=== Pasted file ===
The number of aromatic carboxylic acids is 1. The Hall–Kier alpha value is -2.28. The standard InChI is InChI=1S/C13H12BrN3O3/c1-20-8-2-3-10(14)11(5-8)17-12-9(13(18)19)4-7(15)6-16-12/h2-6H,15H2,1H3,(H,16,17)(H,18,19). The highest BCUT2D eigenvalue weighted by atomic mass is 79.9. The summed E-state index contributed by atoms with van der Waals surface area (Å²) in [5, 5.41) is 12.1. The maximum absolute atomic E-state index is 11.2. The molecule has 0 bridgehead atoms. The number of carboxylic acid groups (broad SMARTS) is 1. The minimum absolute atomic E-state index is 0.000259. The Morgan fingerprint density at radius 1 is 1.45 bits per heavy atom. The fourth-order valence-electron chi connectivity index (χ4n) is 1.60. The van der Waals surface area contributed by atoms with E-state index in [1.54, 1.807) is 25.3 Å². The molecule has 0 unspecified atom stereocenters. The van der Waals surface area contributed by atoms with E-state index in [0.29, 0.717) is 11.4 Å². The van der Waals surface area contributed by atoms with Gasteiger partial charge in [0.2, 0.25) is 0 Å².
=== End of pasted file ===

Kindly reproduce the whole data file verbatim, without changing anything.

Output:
The number of aromatic carboxylic acids is 1. The Hall–Kier alpha value is -2.28. The standard InChI is InChI=1S/C13H12BrN3O3/c1-20-8-2-3-10(14)11(5-8)17-12-9(13(18)19)4-7(15)6-16-12/h2-6H,15H2,1H3,(H,16,17)(H,18,19). The highest BCUT2D eigenvalue weighted by atomic mass is 79.9. The summed E-state index contributed by atoms with van der Waals surface area (Å²) in [5, 5.41) is 12.1. The maximum absolute atomic E-state index is 11.2. The molecule has 0 bridgehead atoms. The number of carboxylic acid groups (broad SMARTS) is 1. The minimum absolute atomic E-state index is 0.000259. The Morgan fingerprint density at radius 1 is 1.45 bits per heavy atom. The fourth-order valence-electron chi connectivity index (χ4n) is 1.60. The van der Waals surface area contributed by atoms with E-state index in [1.54, 1.807) is 25.3 Å². The molecule has 0 unspecified atom stereocenters. The van der Waals surface area contributed by atoms with E-state index in [0.29, 0.717) is 11.4 Å². The van der Waals surface area contributed by atoms with Gasteiger partial charge in [0.2, 0.25) is 0 Å².